This little story about my dad tells of an occurrence that happened fifty-plus years ago. To me it’s a precious memory. I posted it last year and want to post it again, slightly edited. “Happy Father’s Day, Daddy, in Heaven.”
|Though most of Daddy's barbering was done in his shop, he was known to cut hair in many places, from Mission Beach, CA to Athens, GA & Seymore Johnson Air Force Base, NC --- from 1 year old great grands to 100 year old Uncle Tom.|
I walked into the restaurant to pick up a breakfast order for a group I was meeting with when I spotted my father’s old friend, eating alone at a small table.
“Hi, Moose. Do you remember me?” I said, as I leaned in toward the small framed old man.
I do mean old man. Moose was ninety-seven years old at the time of this encounter. I had not seen him for a couple years and wasn’t sure how his memory was holding up.
“Of course, I know you, Connie. I’ll never forget the day you came in the barbershop and told your dad you were going to your horseback riding lesson.” Moose and I had had this very conversation many times before. He loved my father and apparently, he loved this occurrence from our distant past.
I couldn’t hold back the grin as Moose continued on, rehearsing the story with amazing accuracy for a man so advanced in years. I listened intently to this friend, customer, and VFW comrade of my father. Since he had died a year earlier, I felt warmly connected to Daddy while in Moose’s presence.
I left the restaurant with my mind full of memories of Daddy and friends like Moose and of going to VFW picnics and events at the old VFW hall. Mostly, I tried to recall, minute by minute, the incident at Daddy’s barbershop that day. I was always amazed it had left such a lasting impression on Moose.
The event at the barbershop occurred when I was sixteen or seventeen years old. On this particular day I had stopped by Daddy’s shop after school to report in and tell Daddy I was heading to my horseback riding lesson.
Daddy smiled and said, “Got your money?”
I nodded and he raised his clippers to wave me on.
As I turned to leave, a customer who was waiting his turn for a haircut, spoke up and haughtily said, “You don’t have to pay money to learn to ride a horse.”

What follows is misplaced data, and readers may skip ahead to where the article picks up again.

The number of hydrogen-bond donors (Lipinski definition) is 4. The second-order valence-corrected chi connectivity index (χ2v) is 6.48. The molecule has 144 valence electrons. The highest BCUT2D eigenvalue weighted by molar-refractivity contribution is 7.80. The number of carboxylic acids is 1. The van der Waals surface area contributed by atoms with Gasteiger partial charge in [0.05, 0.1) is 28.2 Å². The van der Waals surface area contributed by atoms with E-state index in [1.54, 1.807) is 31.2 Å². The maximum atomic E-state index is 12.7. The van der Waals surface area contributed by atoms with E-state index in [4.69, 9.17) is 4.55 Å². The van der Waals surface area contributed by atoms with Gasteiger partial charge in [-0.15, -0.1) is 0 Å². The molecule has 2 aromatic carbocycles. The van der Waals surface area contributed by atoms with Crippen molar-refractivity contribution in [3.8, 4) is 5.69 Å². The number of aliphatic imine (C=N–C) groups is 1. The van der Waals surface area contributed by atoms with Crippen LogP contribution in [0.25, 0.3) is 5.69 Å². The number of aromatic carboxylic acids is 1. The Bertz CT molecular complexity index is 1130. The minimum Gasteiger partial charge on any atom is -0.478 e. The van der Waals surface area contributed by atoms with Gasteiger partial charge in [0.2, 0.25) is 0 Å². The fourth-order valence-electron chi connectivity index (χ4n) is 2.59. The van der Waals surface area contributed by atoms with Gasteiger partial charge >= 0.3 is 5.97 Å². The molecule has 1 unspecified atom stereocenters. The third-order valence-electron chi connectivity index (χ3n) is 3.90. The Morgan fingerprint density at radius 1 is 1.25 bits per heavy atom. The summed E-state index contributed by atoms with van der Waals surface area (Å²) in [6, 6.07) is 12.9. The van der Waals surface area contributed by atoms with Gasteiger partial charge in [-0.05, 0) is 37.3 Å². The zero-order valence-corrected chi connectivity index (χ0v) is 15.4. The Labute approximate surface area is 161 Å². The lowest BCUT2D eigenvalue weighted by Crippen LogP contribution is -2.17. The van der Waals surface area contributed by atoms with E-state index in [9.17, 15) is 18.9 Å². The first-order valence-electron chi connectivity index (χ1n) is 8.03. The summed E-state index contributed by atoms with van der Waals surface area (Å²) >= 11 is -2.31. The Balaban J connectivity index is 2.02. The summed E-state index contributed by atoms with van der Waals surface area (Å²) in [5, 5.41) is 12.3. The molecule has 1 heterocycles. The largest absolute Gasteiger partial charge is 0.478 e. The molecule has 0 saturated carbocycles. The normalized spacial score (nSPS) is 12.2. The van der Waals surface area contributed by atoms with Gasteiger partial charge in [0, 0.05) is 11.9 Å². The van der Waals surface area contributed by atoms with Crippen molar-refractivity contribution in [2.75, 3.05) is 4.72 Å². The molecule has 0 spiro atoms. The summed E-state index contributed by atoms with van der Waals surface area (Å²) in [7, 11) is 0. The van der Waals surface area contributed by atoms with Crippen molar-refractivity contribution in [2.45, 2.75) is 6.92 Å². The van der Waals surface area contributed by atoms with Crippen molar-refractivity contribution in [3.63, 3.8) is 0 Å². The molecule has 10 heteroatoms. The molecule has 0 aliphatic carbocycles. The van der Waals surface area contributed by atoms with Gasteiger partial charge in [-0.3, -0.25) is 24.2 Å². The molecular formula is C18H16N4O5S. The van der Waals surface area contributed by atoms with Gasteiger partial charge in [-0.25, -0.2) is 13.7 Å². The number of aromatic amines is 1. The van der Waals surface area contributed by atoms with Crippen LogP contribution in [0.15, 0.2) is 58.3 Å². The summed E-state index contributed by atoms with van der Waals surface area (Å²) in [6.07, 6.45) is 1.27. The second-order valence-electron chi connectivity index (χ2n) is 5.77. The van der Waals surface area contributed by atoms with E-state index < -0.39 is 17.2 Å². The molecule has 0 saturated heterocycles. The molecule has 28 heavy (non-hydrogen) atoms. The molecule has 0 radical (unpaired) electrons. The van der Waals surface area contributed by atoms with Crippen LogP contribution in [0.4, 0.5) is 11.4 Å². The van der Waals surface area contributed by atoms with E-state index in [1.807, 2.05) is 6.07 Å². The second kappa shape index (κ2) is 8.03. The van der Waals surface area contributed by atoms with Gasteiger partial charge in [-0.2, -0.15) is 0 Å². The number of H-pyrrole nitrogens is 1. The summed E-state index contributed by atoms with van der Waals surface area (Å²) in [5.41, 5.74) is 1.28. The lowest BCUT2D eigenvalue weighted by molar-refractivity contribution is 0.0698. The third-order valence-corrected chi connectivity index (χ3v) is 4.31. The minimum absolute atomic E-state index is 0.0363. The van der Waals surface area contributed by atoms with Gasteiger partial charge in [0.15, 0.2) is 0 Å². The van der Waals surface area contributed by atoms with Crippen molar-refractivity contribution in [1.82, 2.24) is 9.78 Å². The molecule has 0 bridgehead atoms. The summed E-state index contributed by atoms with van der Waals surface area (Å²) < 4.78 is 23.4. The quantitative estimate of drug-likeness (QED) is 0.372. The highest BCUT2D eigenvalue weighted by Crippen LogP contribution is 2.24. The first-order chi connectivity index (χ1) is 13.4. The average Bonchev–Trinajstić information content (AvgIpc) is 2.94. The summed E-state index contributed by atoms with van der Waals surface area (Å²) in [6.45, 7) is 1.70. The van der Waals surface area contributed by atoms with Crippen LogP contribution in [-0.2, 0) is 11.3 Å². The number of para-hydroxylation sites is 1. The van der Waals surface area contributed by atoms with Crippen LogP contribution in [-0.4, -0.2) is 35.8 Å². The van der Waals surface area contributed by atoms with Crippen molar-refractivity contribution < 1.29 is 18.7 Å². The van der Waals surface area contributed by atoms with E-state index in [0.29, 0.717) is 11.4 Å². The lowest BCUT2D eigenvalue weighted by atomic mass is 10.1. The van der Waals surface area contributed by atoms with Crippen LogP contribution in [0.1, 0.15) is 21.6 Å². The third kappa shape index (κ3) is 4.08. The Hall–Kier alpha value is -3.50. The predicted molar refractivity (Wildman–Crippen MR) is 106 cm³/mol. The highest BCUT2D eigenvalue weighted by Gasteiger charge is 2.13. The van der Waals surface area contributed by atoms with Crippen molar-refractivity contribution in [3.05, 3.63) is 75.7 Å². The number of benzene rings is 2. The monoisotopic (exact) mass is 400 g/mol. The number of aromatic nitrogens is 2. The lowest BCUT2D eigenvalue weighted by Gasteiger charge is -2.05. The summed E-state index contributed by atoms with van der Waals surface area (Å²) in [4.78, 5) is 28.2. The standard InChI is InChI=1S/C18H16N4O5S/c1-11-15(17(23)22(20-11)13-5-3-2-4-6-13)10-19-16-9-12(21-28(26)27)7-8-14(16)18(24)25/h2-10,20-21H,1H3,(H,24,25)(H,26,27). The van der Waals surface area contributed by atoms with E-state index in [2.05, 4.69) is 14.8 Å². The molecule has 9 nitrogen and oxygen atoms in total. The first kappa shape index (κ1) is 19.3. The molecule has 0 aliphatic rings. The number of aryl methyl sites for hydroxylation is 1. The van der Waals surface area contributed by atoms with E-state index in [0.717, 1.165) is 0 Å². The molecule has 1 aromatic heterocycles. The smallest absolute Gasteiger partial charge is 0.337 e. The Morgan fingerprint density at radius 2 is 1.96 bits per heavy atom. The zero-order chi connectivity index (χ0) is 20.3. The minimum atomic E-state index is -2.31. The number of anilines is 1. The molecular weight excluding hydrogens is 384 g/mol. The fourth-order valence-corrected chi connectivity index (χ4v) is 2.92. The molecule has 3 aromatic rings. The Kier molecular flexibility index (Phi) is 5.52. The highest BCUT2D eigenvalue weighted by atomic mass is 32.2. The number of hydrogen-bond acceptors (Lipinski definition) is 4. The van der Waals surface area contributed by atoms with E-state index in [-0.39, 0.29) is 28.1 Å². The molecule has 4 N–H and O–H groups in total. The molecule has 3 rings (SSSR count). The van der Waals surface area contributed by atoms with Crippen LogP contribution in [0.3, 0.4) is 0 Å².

Silence fell over Central Barber Shop.
Hands dropping to his sides, clinching comb and clippers, my father squared his shoulders, inhaled, looked the man in the eye, and with a slightly raised voice stated, “She earned that money herself and can spend it on anything she wants.”
That simple statement settled the matter. After about half a minute of dead silence, the buzz of the other barbers’ clippers and the low talking of male voices resumed.
Glancing at Daddy’s flushed face, I left and prayed he would not have a heart attack over the episode.
While driving to the horse farm, I couldn’t help but wonder why the man made the remark. For a moment it made me feel small.
But thanks to my father, that was a short moment. With no hesitation, Daddy stepped up and took up for me in the face of ridicule.
To people reading this, the whole incident may seem so small it’s hardly worth writing about. But to me, even fifty plus years later, I remember Daddy defending me that day. I left his shop holding my head high, knowing my honor had been upheld and that my father loved me enough to speak up even at the risk of losing a customer.
Daddy and me - I was about 19 years old here
Obviously, I’m not the only one the event left an impression on. Through the years, when Moose and my paths would cross, he almost always brought it up so we could share the memory together. The unspoken, yet most valuable component of our memory was the man—Rudy Edwards—his friend, my father.
Each time the barbershop incident arose, we were lifting up a man we both loved and admired. It’s amazing how such a brief moment in time can travel through decades and remain alive in the hearts of an old WWII vet and a now grandmother who was once the teen girl who never had to doubt her father’s love and loyalty.